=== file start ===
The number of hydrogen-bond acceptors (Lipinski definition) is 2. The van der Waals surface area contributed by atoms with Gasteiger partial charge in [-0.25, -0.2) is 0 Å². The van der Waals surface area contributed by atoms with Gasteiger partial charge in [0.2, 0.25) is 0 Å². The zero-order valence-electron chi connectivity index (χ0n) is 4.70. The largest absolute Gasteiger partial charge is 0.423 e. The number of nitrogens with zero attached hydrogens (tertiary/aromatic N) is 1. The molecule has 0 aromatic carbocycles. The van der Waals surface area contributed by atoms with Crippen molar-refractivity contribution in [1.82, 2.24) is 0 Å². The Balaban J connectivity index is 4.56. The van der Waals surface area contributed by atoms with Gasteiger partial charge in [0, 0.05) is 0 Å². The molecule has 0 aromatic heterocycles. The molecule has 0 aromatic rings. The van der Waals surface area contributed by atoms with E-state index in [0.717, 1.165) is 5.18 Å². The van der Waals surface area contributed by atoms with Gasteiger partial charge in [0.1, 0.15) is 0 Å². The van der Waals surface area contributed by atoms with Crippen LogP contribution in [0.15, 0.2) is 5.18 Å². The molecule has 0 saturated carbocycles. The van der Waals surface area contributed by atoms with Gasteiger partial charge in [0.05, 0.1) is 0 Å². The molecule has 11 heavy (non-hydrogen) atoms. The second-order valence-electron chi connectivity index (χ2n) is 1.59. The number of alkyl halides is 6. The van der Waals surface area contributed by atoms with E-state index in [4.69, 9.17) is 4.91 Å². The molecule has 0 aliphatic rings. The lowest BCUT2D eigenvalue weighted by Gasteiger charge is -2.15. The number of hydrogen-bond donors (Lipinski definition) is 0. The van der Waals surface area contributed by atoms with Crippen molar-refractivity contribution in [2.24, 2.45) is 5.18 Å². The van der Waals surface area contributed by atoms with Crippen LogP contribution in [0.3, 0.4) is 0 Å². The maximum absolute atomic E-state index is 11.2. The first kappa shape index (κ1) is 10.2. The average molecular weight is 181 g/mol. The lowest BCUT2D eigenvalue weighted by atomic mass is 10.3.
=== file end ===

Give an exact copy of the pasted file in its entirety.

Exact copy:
The number of hydrogen-bond acceptors (Lipinski definition) is 2. The van der Waals surface area contributed by atoms with Gasteiger partial charge in [-0.25, -0.2) is 0 Å². The van der Waals surface area contributed by atoms with Gasteiger partial charge in [0.2, 0.25) is 0 Å². The zero-order valence-electron chi connectivity index (χ0n) is 4.70. The largest absolute Gasteiger partial charge is 0.423 e. The number of nitrogens with zero attached hydrogens (tertiary/aromatic N) is 1. The molecule has 0 aromatic carbocycles. The van der Waals surface area contributed by atoms with Crippen molar-refractivity contribution in [1.82, 2.24) is 0 Å². The Balaban J connectivity index is 4.56. The van der Waals surface area contributed by atoms with Gasteiger partial charge in [0, 0.05) is 0 Å². The molecule has 0 aromatic heterocycles. The molecule has 0 aromatic rings. The van der Waals surface area contributed by atoms with E-state index in [0.717, 1.165) is 5.18 Å². The van der Waals surface area contributed by atoms with Gasteiger partial charge in [0.1, 0.15) is 0 Å². The van der Waals surface area contributed by atoms with Crippen LogP contribution in [0.15, 0.2) is 5.18 Å². The molecule has 0 saturated carbocycles. The van der Waals surface area contributed by atoms with Gasteiger partial charge in [0.05, 0.1) is 0 Å². The molecule has 11 heavy (non-hydrogen) atoms. The second-order valence-electron chi connectivity index (χ2n) is 1.59. The number of alkyl halides is 6. The van der Waals surface area contributed by atoms with E-state index in [4.69, 9.17) is 4.91 Å². The molecule has 0 aliphatic rings. The lowest BCUT2D eigenvalue weighted by Gasteiger charge is -2.15. The number of hydrogen-bond donors (Lipinski definition) is 0. The van der Waals surface area contributed by atoms with Crippen molar-refractivity contribution in [2.24, 2.45) is 5.18 Å². The van der Waals surface area contributed by atoms with Crippen LogP contribution in [0.3, 0.4) is 0 Å². The maximum absolute atomic E-state index is 11.2. The first kappa shape index (κ1) is 10.2. The average molecular weight is 181 g/mol. The lowest BCUT2D eigenvalue weighted by atomic mass is 10.3.